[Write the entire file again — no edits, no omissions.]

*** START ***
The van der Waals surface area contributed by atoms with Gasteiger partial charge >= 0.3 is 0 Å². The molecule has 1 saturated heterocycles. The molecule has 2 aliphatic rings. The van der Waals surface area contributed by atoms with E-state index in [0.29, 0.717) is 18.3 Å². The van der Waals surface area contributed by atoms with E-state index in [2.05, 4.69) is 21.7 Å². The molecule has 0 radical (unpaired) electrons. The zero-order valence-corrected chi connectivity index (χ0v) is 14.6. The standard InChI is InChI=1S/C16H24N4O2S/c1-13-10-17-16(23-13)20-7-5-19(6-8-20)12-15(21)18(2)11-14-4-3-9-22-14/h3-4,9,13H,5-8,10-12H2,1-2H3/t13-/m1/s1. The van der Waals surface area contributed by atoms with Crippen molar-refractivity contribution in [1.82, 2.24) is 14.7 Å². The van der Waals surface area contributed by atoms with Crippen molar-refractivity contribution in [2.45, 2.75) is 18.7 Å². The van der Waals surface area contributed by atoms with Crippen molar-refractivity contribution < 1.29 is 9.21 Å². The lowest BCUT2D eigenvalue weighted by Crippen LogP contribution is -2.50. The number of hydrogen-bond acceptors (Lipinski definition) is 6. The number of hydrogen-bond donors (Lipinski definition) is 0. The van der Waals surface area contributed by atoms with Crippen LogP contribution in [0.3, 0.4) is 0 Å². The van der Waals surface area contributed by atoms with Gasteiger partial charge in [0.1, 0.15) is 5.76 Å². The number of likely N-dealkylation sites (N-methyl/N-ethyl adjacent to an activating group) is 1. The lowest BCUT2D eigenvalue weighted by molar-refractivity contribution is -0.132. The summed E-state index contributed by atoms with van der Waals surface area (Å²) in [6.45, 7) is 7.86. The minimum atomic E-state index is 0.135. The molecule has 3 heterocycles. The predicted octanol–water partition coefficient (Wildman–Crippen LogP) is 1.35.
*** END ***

The van der Waals surface area contributed by atoms with Gasteiger partial charge >= 0.3 is 0 Å². The molecule has 1 saturated heterocycles. The molecule has 2 aliphatic rings. The van der Waals surface area contributed by atoms with E-state index in [0.29, 0.717) is 18.3 Å². The van der Waals surface area contributed by atoms with E-state index in [2.05, 4.69) is 21.7 Å². The molecule has 0 radical (unpaired) electrons. The zero-order valence-corrected chi connectivity index (χ0v) is 14.6. The standard InChI is InChI=1S/C16H24N4O2S/c1-13-10-17-16(23-13)20-7-5-19(6-8-20)12-15(21)18(2)11-14-4-3-9-22-14/h3-4,9,13H,5-8,10-12H2,1-2H3/t13-/m1/s1. The van der Waals surface area contributed by atoms with Crippen molar-refractivity contribution in [1.82, 2.24) is 14.7 Å². The van der Waals surface area contributed by atoms with Crippen molar-refractivity contribution in [2.45, 2.75) is 18.7 Å². The van der Waals surface area contributed by atoms with Crippen molar-refractivity contribution < 1.29 is 9.21 Å². The lowest BCUT2D eigenvalue weighted by Crippen LogP contribution is -2.50. The number of hydrogen-bond acceptors (Lipinski definition) is 6. The number of hydrogen-bond donors (Lipinski definition) is 0. The van der Waals surface area contributed by atoms with Crippen LogP contribution in [0.3, 0.4) is 0 Å². The van der Waals surface area contributed by atoms with Gasteiger partial charge in [0.1, 0.15) is 5.76 Å². The number of likely N-dealkylation sites (N-methyl/N-ethyl adjacent to an activating group) is 1. The lowest BCUT2D eigenvalue weighted by molar-refractivity contribution is -0.132. The summed E-state index contributed by atoms with van der Waals surface area (Å²) in [6.45, 7) is 7.86. The minimum atomic E-state index is 0.135. The molecule has 3 heterocycles. The predicted octanol–water partition coefficient (Wildman–Crippen LogP) is 1.35.